arrangements will give the oil giants a distinct advantage when it comes time
to bid. The relative level of interest by the big oil companies depends on their
appetite for risk, and their need for reserves. Shell, for example, has performed
worse than most of its peers in finding new reserves in recent years -- a fact
underscored by a 2004 scandal in which the company was caught lying to its investors.
At this point the key challenge to multinationals is whether they can convince
the Iraqi parliament to pass a new petroleum law by the end of this year.
A key provision in the new law is a commitment to using production sharing
agreements (PSAs), which will lock the government into a long-term commitment
(up to 50 years) to sharing oil revenues, and restrict its right to introduce
any new laws that might affect the companies' profitability. Greg Muttitt of
Platform says the PSAs are designed to favor private companies at the expense
of exporting governments, which is why none of the top oil producing countries
in the Middle East use them. Under the new petroleum law, all new fields and
some existing fields would be opened up to private companies through the use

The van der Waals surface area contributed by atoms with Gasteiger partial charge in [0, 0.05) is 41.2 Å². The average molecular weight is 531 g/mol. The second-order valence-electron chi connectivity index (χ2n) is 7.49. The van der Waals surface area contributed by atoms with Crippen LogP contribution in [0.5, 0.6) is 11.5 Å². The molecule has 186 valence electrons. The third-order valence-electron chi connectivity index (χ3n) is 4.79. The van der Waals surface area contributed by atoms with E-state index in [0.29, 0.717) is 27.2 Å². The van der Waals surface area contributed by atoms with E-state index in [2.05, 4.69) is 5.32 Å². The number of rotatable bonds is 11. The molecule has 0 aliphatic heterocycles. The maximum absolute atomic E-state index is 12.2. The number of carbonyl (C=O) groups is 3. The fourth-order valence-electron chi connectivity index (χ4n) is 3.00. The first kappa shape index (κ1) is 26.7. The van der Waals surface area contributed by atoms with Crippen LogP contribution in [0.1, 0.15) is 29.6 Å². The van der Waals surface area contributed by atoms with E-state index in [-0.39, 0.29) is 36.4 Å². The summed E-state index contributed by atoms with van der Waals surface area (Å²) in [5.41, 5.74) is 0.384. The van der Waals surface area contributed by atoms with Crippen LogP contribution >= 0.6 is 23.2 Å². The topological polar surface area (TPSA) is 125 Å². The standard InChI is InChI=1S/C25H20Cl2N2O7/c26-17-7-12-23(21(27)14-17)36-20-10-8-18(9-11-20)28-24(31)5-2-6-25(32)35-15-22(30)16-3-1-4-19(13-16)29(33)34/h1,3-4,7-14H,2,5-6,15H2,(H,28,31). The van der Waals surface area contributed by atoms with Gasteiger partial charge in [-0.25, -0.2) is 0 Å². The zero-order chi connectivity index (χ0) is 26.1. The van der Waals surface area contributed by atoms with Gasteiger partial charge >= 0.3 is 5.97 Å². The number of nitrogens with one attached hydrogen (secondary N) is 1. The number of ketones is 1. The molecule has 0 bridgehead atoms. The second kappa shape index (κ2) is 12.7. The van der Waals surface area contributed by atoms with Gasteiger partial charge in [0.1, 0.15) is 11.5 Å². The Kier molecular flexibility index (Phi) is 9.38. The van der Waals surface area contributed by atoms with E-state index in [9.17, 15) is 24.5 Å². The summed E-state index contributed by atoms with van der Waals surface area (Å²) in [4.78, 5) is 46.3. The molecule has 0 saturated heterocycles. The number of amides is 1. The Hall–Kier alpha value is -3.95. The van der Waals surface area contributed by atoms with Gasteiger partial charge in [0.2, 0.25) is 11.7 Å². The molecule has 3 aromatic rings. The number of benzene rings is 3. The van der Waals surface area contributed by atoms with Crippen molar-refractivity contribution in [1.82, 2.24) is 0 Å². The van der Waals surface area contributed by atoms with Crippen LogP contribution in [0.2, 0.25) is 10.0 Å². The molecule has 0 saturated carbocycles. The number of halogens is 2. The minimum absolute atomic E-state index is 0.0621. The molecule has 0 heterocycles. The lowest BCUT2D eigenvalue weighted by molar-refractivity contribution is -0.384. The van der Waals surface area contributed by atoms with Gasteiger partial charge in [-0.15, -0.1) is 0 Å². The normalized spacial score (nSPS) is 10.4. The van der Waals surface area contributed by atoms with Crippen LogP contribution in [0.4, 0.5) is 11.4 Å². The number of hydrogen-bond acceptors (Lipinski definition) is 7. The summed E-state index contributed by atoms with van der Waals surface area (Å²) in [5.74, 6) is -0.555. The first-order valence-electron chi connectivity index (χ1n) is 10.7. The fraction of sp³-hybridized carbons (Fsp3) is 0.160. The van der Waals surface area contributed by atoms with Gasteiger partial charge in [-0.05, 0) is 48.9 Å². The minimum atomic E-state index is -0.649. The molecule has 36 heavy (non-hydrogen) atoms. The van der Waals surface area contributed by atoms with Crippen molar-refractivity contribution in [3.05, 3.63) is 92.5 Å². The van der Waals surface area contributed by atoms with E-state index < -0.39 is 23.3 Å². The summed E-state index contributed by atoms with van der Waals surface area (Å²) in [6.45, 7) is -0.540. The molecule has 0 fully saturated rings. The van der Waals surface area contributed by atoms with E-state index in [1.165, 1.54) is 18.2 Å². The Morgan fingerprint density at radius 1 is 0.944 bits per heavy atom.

of PSAs. Since less than 20 of Iraq's 80 known oil fields have already been
developed, if Iraq's government commits to signing the PSAs, it could cost the
country up to nearly $200 billion in lost revenues according to Muttitt, lead
researcher for "Crude Designs: the Rip-Off of Iraq's Oil Wealth."
Meanwhile, in a kind of pincer movement, the parliament has begun to feel pressured
from the IMF to adopt the new oil law by the end of the year as part of "conditionalities"
imposed under a new debt relief agreement. Of course pressuring a country as
volatile as Iraq to agree to any kind of arrangement without first allowing
for legitimate parliamentary debate is fraught with peril. It is a risky way
to nurture democracy in a country that already appears to be entering into a
"If misjudged -- either by denying a fair share to the regions in which
oil is located, or by giving regions too much autonomy at the expense of national
cohesion -- these oil decisions could fracture, and ultimately break apart,
the country," Muttitt suggests.
Charlie Cray is director of the Center for Corporate Policy
in Washington, D.C.